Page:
There has been a lot of questions and speculation about the use of masks and face coverings during the fall sports season, which started Monday for most schools across Section V and NYS.
Would everyone be required to wear a mask in sports where six feet of separation is not a possibility?
What about if a student-athlete suffers from asthma or any other medical condition that wearing a mask could hinder?
Would they be allowed to remove their masks?
Former Section V Girls Soccer Chairman and head coach of the two-time NYS champion York Lady Knights Vic VanVliet said there are many concerns heading into the season.
“The issue really is with all the school superintendents that signed a form for their re-opening plan,” VanVliet said. “They signed that they would do everything within the guidelines of those re-opening plans. And one of those is wearing a mask.”
Prior to each school district opening this fall, school superintendents signed off on their 150-page documents that they would follow all the guidelines that were put in place so that they could open this fall, and continue to stay open.
“These school superintendents signed off that all their students would wear masks when they are within 12-feet of each other during school and gym class and then at 3 p.m. these same students head out to soccer practice and that’s where things get kind of blurred.”
New York State Public High School Athletic Association Executive Director Robert Zayas agrees.
In NYSPHSAA’s 50-page ‘Return to Interscholastic Athletics Resource Document,’ that came out Sept. 11, 2020, it states, “Responsible Parties must ensure a distance of at least six feet is maintained among individuals at all times, whether indoor or outdoor, unless safety or the core activity (e.g. practicing, playing) requires a shorter distance. If a shorter distance is required, individuals must wear acceptable face coverings, unless players are unable to tolerate a face covering for the physical activity (e.g. practicing, playing); provided, however, that coaches, trainers, and other individuals who are not directly engaged in physical activity are required to wear a face covering.”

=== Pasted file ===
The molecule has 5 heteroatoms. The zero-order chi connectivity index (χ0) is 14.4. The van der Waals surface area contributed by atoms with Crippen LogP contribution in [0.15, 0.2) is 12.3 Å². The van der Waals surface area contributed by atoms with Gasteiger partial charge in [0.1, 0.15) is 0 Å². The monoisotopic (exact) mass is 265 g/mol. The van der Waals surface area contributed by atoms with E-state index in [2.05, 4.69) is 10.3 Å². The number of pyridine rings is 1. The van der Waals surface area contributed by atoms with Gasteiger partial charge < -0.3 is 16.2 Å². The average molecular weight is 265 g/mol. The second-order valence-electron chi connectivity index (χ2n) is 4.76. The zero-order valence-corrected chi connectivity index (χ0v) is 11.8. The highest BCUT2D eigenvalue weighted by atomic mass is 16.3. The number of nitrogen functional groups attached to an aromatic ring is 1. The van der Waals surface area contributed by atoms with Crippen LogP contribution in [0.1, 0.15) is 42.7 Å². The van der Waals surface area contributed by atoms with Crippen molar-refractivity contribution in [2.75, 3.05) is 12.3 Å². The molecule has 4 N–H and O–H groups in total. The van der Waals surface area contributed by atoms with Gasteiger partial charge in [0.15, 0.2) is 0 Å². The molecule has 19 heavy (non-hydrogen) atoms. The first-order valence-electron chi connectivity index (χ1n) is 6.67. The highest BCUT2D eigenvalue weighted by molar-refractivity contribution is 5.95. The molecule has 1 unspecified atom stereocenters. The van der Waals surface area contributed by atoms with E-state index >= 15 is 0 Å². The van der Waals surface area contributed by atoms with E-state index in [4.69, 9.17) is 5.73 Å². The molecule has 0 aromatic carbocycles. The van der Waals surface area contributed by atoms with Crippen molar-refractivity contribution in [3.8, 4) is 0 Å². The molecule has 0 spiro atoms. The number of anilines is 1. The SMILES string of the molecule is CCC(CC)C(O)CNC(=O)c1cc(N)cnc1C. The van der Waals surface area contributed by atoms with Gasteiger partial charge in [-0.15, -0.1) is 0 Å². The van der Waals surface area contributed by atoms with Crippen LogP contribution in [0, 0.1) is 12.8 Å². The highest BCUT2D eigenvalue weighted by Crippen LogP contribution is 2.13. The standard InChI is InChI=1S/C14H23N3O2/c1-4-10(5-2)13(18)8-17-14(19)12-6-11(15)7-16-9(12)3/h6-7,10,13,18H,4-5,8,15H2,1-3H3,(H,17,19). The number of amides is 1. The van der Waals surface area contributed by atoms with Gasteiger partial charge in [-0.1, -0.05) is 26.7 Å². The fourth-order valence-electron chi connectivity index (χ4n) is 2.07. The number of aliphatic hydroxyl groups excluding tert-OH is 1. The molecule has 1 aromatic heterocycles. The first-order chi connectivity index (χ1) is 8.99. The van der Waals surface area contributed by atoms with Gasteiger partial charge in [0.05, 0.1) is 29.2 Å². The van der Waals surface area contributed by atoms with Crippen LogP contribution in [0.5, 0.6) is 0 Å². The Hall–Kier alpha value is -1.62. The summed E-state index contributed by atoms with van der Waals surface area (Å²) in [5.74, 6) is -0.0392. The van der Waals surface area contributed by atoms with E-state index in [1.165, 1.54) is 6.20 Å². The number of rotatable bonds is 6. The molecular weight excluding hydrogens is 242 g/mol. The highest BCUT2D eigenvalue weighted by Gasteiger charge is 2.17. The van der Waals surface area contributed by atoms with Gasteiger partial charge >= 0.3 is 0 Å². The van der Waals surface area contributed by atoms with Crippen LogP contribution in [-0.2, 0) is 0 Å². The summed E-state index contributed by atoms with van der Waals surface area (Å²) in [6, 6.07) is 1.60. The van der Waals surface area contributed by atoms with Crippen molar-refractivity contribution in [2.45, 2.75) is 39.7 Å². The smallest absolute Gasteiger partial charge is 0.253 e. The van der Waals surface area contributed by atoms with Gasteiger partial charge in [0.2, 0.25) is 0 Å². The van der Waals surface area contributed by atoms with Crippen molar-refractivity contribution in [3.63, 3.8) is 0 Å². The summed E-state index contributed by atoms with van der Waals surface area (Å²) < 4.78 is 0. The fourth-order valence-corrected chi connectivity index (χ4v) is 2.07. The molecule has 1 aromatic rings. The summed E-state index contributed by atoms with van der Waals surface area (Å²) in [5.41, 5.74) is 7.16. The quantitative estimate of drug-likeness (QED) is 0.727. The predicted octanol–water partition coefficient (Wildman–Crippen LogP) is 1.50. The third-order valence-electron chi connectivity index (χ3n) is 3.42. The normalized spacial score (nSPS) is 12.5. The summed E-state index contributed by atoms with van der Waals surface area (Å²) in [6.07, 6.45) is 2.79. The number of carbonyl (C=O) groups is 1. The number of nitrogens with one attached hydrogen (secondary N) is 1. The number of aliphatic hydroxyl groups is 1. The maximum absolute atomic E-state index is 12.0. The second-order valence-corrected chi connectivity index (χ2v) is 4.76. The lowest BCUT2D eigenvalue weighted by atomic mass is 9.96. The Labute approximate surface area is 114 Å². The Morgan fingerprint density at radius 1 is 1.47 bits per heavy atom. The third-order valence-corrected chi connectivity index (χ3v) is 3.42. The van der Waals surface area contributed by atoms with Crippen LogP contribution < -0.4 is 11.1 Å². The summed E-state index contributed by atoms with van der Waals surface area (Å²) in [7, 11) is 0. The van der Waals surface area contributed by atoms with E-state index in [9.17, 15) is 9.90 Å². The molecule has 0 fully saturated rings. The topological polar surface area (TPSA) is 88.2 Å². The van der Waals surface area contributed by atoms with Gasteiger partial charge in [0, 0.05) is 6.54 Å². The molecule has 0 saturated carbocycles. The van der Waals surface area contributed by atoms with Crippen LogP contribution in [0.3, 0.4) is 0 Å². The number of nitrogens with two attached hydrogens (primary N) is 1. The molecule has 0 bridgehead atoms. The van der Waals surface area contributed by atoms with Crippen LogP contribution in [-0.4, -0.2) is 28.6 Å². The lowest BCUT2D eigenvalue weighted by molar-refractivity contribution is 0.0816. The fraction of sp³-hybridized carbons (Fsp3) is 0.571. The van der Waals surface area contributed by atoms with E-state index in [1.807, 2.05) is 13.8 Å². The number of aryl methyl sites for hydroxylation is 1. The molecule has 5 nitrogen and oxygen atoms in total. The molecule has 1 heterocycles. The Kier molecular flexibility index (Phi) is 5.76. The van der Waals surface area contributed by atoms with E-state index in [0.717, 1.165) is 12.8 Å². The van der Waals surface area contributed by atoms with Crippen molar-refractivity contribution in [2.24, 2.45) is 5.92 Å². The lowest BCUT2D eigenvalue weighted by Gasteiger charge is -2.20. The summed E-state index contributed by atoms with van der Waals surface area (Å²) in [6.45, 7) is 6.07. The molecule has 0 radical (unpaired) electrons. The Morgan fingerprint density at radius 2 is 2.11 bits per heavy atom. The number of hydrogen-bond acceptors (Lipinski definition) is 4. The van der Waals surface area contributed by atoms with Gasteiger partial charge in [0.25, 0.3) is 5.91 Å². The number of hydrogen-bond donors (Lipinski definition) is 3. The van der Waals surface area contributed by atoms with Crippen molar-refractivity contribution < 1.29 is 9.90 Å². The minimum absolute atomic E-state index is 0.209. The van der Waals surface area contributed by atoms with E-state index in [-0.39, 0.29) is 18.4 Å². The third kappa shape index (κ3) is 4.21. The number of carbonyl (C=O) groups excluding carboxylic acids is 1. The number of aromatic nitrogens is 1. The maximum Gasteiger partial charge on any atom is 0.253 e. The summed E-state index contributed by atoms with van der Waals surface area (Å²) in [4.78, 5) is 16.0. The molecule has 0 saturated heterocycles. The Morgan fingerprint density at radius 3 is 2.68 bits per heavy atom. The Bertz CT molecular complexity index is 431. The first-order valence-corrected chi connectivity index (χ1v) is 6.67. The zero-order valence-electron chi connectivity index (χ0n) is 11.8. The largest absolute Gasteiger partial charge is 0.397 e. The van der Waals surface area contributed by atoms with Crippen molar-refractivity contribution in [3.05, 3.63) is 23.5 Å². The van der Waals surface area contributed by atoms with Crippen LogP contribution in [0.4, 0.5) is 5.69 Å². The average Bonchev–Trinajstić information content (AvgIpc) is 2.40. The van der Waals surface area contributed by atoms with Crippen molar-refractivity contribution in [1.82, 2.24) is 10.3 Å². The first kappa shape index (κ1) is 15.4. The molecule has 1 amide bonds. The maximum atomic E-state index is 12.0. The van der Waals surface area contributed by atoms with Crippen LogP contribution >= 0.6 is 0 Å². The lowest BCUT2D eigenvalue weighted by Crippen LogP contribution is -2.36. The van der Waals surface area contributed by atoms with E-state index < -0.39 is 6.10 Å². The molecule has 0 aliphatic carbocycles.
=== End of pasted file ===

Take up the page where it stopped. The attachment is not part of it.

Zayas is hoping that the Department of Health might help clarify some of this in the near future.
“If you can’t maintain six feet you have to wear a mask unless a student-athlete cannot tolerate it during physical activity,” Zayas said. “Right now the only thing I’ve seen in writing from the Department of Heath is that verbiage I just cited and until we’re given anything else in writing that’s what we have to go by.”
Zayas said the face covering issue is a big one right now.
“The face covering topic is being widely discussed,” Zayas said. “The New York State Department of Health (NYSDOH) requires that when six feet social distance cannot be maintained, a face covering must be worn, unless a student cannot tolerate a face covering during physical activity. Any action to make NYSDOH guidance more restrictive would be an individual school district decision without endorsement or support from the New York State Public High School Athletic Association. I am advising school districts that questions pertaining to the interpretation of NYSDOH guidance should be directed to local and state department of health representatives.”
Which now leads back to the school superintendents who have all signed off on the safety and well being of their student-athletes.
“That is definitely an issue right now,” VanVliet added. “I think there is a concern with many of our superintendents, and for very good reason. They signed off that these kids would wear a mask at all times when within the social distancing guidelines, yet at 3 p.m. they can take their masks off at soccer practice if they can’t tolerate them during practice or a game. We will need more clarification. They don’t want to put themselves in any liability issues and I can understand that.”
In York, according to VanVliet and athletic director Eddie Orman Jr., “all student-athletes at York will be wearing face coverings at all times except when they can socially distance more than 12 feet.”
VanVliet says many programs in the area are going with the popular Gaiter face coverings while others are doing mandatory masks at all times.